Amazon in talks to add music streaming to Prime

With 16M member, the move would immediately allow Amazon to compete in the space

Technology trends and news by Steven Loeb
February 28, 2014
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Members of Amazon's popular Prime service already get access to a huge amount of media in the form of movies and television shows. Soon, though, they may have an additional perk: access to a ton of music as well.

The retail giant is currently in talks with music labels to offer a "Spotify-like music subscription service, according to a report out from ReCode on Thursday. The service could apparently be added as soon as sometime this year.

Of course, this is far from a done deal and there will be complications down the road. In fact, the company may jave already run into a snag: sources told ReCode that Amazon executives are asking for similar discounts on pricing that services like Spotify, Rhapsody and Beats already get.

Amazon has been gearing up for this for a while now it seems with a slew of hires, including Michael Paull, a Sony music executive, who was hired in 2012 to head up its Amazon's digital music operations. 

The company also hired Drew Denbo, a former executive at Rhapsody and MOG, to handle business development, as well as Adam Parness, who was in charge of licensing for Rhapsody.

It makes a lot of sense for Amazon to offer music streaming as part of Prime, as it allows the company to compete in a heavily saturated market.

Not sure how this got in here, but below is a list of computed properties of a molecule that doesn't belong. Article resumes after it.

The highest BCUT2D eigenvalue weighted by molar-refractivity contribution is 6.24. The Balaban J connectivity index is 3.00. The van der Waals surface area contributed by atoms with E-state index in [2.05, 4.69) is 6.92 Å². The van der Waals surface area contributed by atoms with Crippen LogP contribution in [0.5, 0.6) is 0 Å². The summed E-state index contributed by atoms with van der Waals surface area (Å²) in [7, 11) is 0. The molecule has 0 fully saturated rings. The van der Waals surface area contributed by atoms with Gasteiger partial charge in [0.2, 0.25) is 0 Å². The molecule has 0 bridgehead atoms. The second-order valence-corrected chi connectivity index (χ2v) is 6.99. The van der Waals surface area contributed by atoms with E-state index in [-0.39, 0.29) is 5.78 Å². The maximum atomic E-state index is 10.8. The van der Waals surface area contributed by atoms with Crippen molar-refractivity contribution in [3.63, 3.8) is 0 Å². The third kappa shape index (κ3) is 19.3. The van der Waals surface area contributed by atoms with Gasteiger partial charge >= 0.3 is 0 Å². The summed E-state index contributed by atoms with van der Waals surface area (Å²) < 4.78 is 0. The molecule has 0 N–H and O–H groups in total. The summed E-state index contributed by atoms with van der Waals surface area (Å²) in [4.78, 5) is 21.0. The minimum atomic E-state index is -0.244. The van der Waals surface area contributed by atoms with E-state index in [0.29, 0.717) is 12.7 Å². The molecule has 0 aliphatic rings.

In addition to the above-mentioned services, you also have Pandora, which is the big one. The company hit 200 million users in April, Pandora was able double its overall user base in two year, with 70.9 million of those users described as being "active." And you have All Access, the service from Google that was unveiled last May, and Apple's iTunes Radio which debuted last June. 

There are no shortage of music streaming services to choose from, but making it a part of Prime, rather than as a standalone service, allows Amazon to give it to a pre-installed base of at least 16 million members. That means that, right away, the company will be able to nearly be on the same level as Spotify, which has 24 million active users.

The addition of music, though, could come with a heavy price for Prime users: namely a $40 increase, which the company began talking about last month.

Right now, Amazon offers its Prime membership for $79 annually which gives members free two-day shipping on all items sold by Amazon, unlimited streaming access to its video library, as well as access to its Kindle library lending program.

VatorNews has reached out to Amazon to confirm this news, and we will update if we learn more.

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